Top Counter-Strike Players Embroiled In Hacking Scandal 199

Posted by timothy
from the people-actually-get-excited dept.
An anonymous reader writes Counter-Strike: Global Offensive is one of the world's fastest growing eSports, but the community has been rocked by scandal in the last week, with several top players being banned by Valve for using various hacking tools to improve their performance. With the huge Dreamhack Winter tournament taking place this weekend, the purge could not have come at a worse time for the game, and fans are now poring over the archives for other signs of foul play in top tier games — be sure to look out for these tell tale signs while playing.
Google

Two Google Engineers Say Renewables Can't Cure Climate Change 539

Posted by timothy
from the mined-all-mined dept.
_Sharp'r_ writes Two Standford PhDs, Ross Koningstein and David Fork, worked for Google on the RE<C project to figure out how to make renewables cheaper than coal and solve climate change. After four years of study they gave up, determining "Renewable energy technologies simply won't work; we need a fundamentally different approach." As a result, is nuclear going to be acknowledged as the future of energy production?

+ - UK Pirate Party Slams Theresa May's Plans For Static IPs->

Submitted by Carly Page
Carly Page (3529197) writes "The UK Pirate Party has unveiled plans proposed by Home Secretary Theresa May that could force ISPs to assign fixed IP addresses to individual users and machines, thus allowing authorities to identify with more certainty those responsible for cyber crimes.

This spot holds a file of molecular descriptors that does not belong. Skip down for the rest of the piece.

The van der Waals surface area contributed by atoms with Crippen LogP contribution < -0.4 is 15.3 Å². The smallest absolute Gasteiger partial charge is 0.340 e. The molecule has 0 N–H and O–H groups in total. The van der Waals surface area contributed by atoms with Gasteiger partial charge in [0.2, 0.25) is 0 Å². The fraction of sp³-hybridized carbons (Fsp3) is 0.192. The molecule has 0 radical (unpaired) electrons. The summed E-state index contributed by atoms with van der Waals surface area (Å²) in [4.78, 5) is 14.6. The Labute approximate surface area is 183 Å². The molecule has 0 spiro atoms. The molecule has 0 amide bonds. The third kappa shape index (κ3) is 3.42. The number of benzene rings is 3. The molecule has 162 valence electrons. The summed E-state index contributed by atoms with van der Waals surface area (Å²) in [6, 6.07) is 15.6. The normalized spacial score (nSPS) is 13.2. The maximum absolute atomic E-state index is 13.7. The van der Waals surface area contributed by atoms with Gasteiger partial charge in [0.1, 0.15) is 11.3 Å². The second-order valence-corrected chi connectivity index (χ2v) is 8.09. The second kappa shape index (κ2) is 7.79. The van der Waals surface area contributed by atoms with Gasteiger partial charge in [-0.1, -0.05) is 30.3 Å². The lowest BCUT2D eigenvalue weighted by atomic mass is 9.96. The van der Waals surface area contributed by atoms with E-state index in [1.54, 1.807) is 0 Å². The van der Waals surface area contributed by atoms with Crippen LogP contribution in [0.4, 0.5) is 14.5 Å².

Loz Kaye, Pirate Party UK leader said: "It's extraordinary that the Home Office did not consult [the] industry about these plans. To me it shows they don't care whether they will work or not. They are just interested in headlines.

"It's clear that the Liberal Democrats have completely lost the plot on mass surveillance. To suggest this is necessarily the end of this issue is fatuous. Just look what happened with DRIP.""

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Google News Sci Tech: T-Mobile customers on throttled data plans will soon receive accurate speed test->

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Auto World News

T-Mobile customers on throttled data plans will soon receive accurate speed test ...
9 to 5 Google
The U.S. Federal Communications Commission this week reached an agreement with T-Mobile to ensure that customers receive proper information about the speed of their wireless internet connection, even if the user has a capped data plan. The carrier has...
FCC: T-Mobile to give customers more info about their Internet speedsUncover Michigan
T-Mobile (TMUS) Agrees To Reveal Accurate Data Speeds For Throttled ... Bidness ETC